In Detroit, more than 450,000, or about 68 percent, are believed to be exposed to this indoor temperature. In Phoenix, where a large majority of residents depend on air conditioning, the entire population is believed to be at risk – nearly 1.7 million people.
Even without a power outage, some residents in every city do not have access to air conditioning, exposing them to dangerous indoor temperatures during a heat wave. Those numbers range from 1,000 people in Phoenix to 50,000 in Detroit, depending on the characteristics of their homes, the authors found.
This exposure is more pronounced for lower income households, which are 20% less likely to have central air conditioning than higher income households.
The authors reported that each city had designated public cooling centers for extreme heat. But they found that in each case, these centers could only accommodate 1 to 2 percent of the total population.
And none of the three cities require these cooling centers to have back-up generators to run air conditioners in the event of a power failure.
“Based on our results, a simultaneous heat wave and power outage would require a much larger network of emergency cooling centers than is currently established in each city, with mandatory back-up power generation. », Wrote the authors.
The New York Times has asked officials in Atlanta, Detroit and Phoenix to comment on the newspaper’s findings and outline their plans to respond to a combined blackout and heat wave.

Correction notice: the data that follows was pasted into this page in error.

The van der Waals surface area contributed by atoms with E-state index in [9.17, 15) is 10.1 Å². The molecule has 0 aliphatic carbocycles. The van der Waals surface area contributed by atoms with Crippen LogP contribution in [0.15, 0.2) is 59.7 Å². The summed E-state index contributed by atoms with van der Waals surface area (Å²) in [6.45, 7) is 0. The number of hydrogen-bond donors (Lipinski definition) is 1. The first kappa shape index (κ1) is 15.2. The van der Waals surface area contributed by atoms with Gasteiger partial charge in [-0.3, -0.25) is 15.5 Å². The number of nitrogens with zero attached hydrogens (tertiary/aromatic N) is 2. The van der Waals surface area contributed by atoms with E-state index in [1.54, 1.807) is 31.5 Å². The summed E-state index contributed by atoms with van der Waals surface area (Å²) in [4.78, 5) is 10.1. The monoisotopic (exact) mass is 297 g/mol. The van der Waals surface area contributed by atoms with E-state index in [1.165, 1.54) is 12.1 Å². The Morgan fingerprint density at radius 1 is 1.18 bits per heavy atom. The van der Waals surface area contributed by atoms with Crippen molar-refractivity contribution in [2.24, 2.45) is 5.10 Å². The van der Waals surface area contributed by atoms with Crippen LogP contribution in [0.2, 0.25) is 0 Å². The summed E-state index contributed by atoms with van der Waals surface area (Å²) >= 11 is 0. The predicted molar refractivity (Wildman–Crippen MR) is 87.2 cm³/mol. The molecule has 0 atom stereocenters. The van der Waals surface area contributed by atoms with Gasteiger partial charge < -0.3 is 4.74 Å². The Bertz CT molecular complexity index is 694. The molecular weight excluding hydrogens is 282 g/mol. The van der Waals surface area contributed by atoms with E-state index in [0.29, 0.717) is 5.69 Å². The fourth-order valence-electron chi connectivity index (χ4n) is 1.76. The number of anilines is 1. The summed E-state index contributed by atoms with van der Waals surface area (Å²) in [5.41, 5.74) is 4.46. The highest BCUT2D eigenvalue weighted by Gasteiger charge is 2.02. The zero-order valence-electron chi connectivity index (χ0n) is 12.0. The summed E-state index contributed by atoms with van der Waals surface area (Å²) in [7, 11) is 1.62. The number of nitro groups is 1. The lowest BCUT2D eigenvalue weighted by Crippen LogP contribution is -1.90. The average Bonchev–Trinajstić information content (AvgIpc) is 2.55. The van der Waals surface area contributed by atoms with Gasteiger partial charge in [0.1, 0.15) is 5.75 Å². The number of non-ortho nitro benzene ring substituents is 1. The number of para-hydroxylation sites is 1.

A spokeswoman for the city of Phoenix, Tamra Ingersoll, said that in a crisis situation such as an overlapping heat wave with a prolonged power outage, many residents would leave the city on their own. Emergency response for those who remained would focus on “vulnerable populations such as the elderly, infirm or low-income,” she said.
Christopher Kopicko, spokesperson for the Detroit Office of Homeland Security and Emergency Management, said only one of the city’s 11 cooling centers had a back-up generator. But he said Detroit recently bought mobile generators that could be sent to cooling centers that needed them and that residents could go to any of the city’s 12 police stations, which have back-up generators. . He also said some of the city’s largest sites had agreed to serve as mass shelter sites.
The office of Atlanta Mayor Keisha Lance Bottoms did not comment.
The Federal Emergency Management Agency, in response to questions about its intention to help a major city cope with a combined blackout and heat wave, referred to a 2017 plan to deal with the effects of a long-term power failure.
But that paper did not address how the agency would react if a heat wave were to occur during such a power outage, in addition to noting that “the lack of electricity will create challenges in providing constant heat or cooling. and adequate sanitation / hygiene in shelters or other mass health care facilities. “
Other cities in the United States are at risk of facing similar health threats from a combined heat wave and power outage, in terms of the share of their population that could most likely be at risk , noted the authors.
“We are finding that millions of people are at risk,” Dr. Stone said. “Not years in the future, but this summer.”